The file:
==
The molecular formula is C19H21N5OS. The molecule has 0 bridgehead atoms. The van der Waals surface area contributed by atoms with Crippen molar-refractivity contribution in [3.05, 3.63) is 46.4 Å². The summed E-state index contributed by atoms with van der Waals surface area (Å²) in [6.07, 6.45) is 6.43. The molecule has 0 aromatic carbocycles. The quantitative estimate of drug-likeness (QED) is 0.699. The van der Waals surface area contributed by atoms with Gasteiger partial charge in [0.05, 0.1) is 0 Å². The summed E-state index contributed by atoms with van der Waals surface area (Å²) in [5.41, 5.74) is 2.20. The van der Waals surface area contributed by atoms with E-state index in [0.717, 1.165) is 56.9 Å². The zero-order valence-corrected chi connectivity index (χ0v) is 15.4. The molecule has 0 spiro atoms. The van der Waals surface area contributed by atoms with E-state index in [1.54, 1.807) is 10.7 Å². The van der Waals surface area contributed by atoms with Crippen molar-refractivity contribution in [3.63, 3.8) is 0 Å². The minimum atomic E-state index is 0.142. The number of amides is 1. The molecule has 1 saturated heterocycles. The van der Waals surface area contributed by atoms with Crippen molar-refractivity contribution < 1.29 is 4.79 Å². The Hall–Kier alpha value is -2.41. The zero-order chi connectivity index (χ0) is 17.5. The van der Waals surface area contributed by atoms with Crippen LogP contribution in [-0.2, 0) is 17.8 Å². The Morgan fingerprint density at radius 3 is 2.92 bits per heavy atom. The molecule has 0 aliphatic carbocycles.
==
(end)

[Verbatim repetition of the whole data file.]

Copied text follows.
The molecular formula is C19H21N5OS. The molecule has 0 bridgehead atoms. The van der Waals surface area contributed by atoms with Crippen molar-refractivity contribution in [3.05, 3.63) is 46.4 Å². The summed E-state index contributed by atoms with van der Waals surface area (Å²) in [6.07, 6.45) is 6.43. The molecule has 0 aromatic carbocycles. The quantitative estimate of drug-likeness (QED) is 0.699. The van der Waals surface area contributed by atoms with Gasteiger partial charge in [0.05, 0.1) is 0 Å². The summed E-state index contributed by atoms with van der Waals surface area (Å²) in [5.41, 5.74) is 2.20. The van der Waals surface area contributed by atoms with E-state index in [0.717, 1.165) is 56.9 Å². The zero-order valence-corrected chi connectivity index (χ0v) is 15.4. The molecule has 0 spiro atoms. The van der Waals surface area contributed by atoms with E-state index in [1.54, 1.807) is 10.7 Å². The van der Waals surface area contributed by atoms with Crippen molar-refractivity contribution in [3.63, 3.8) is 0 Å². The minimum atomic E-state index is 0.142. The number of amides is 1. The molecule has 1 saturated heterocycles. The van der Waals surface area contributed by atoms with Crippen molar-refractivity contribution < 1.29 is 4.79 Å². The Hall–Kier alpha value is -2.41. The zero-order chi connectivity index (χ0) is 17.5. The van der Waals surface area contributed by atoms with Crippen LogP contribution in [-0.2, 0) is 17.8 Å². The Morgan fingerprint density at radius 3 is 2.92 bits per heavy atom. The molecule has 0 aliphatic carbocycles.